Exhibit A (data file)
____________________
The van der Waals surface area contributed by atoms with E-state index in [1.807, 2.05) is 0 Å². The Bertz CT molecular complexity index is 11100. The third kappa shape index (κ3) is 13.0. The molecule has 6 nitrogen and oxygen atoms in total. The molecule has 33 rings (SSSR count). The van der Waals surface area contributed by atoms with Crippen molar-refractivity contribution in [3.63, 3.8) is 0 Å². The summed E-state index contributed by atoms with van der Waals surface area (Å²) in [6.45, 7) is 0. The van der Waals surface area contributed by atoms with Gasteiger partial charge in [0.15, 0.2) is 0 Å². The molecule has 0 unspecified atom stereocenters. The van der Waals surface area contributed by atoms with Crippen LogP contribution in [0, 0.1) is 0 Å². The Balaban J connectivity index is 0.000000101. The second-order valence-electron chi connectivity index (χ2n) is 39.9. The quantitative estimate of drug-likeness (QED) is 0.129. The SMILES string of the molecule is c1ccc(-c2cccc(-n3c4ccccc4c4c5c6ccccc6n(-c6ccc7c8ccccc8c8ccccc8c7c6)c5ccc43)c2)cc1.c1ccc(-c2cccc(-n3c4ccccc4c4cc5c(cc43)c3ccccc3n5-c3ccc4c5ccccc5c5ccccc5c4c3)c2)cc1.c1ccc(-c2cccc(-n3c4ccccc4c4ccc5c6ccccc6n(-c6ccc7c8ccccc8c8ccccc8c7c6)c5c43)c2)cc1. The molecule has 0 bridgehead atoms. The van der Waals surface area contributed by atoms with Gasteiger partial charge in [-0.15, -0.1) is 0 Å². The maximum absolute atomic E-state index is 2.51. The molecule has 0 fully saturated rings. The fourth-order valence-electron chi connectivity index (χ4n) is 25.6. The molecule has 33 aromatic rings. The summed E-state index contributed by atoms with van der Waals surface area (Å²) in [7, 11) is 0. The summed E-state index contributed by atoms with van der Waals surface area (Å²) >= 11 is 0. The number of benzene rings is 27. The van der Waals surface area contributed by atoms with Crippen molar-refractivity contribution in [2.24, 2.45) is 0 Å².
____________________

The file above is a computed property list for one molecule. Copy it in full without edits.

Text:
The van der Waals surface area contributed by atoms with E-state index in [1.807, 2.05) is 0 Å². The Bertz CT molecular complexity index is 11100. The third kappa shape index (κ3) is 13.0. The molecule has 6 nitrogen and oxygen atoms in total. The molecule has 33 rings (SSSR count). The van der Waals surface area contributed by atoms with Crippen molar-refractivity contribution in [3.63, 3.8) is 0 Å². The summed E-state index contributed by atoms with van der Waals surface area (Å²) in [6.45, 7) is 0. The van der Waals surface area contributed by atoms with Gasteiger partial charge in [0.15, 0.2) is 0 Å². The molecule has 0 unspecified atom stereocenters. The van der Waals surface area contributed by atoms with Crippen LogP contribution in [0, 0.1) is 0 Å². The Balaban J connectivity index is 0.000000101. The second-order valence-electron chi connectivity index (χ2n) is 39.9. The quantitative estimate of drug-likeness (QED) is 0.129. The SMILES string of the molecule is c1ccc(-c2cccc(-n3c4ccccc4c4c5c6ccccc6n(-c6ccc7c8ccccc8c8ccccc8c7c6)c5ccc43)c2)cc1.c1ccc(-c2cccc(-n3c4ccccc4c4cc5c(cc43)c3ccccc3n5-c3ccc4c5ccccc5c5ccccc5c4c3)c2)cc1.c1ccc(-c2cccc(-n3c4ccccc4c4ccc5c6ccccc6n(-c6ccc7c8ccccc8c8ccccc8c7c6)c5c43)c2)cc1. The molecule has 0 bridgehead atoms. The van der Waals surface area contributed by atoms with Gasteiger partial charge in [-0.15, -0.1) is 0 Å². The maximum absolute atomic E-state index is 2.51. The molecule has 0 fully saturated rings. The fourth-order valence-electron chi connectivity index (χ4n) is 25.6. The molecule has 33 aromatic rings. The summed E-state index contributed by atoms with van der Waals surface area (Å²) in [7, 11) is 0. The summed E-state index contributed by atoms with van der Waals surface area (Å²) >= 11 is 0. The number of benzene rings is 27. The van der Waals surface area contributed by atoms with Crippen molar-refractivity contribution in [2.24, 2.45) is 0 Å².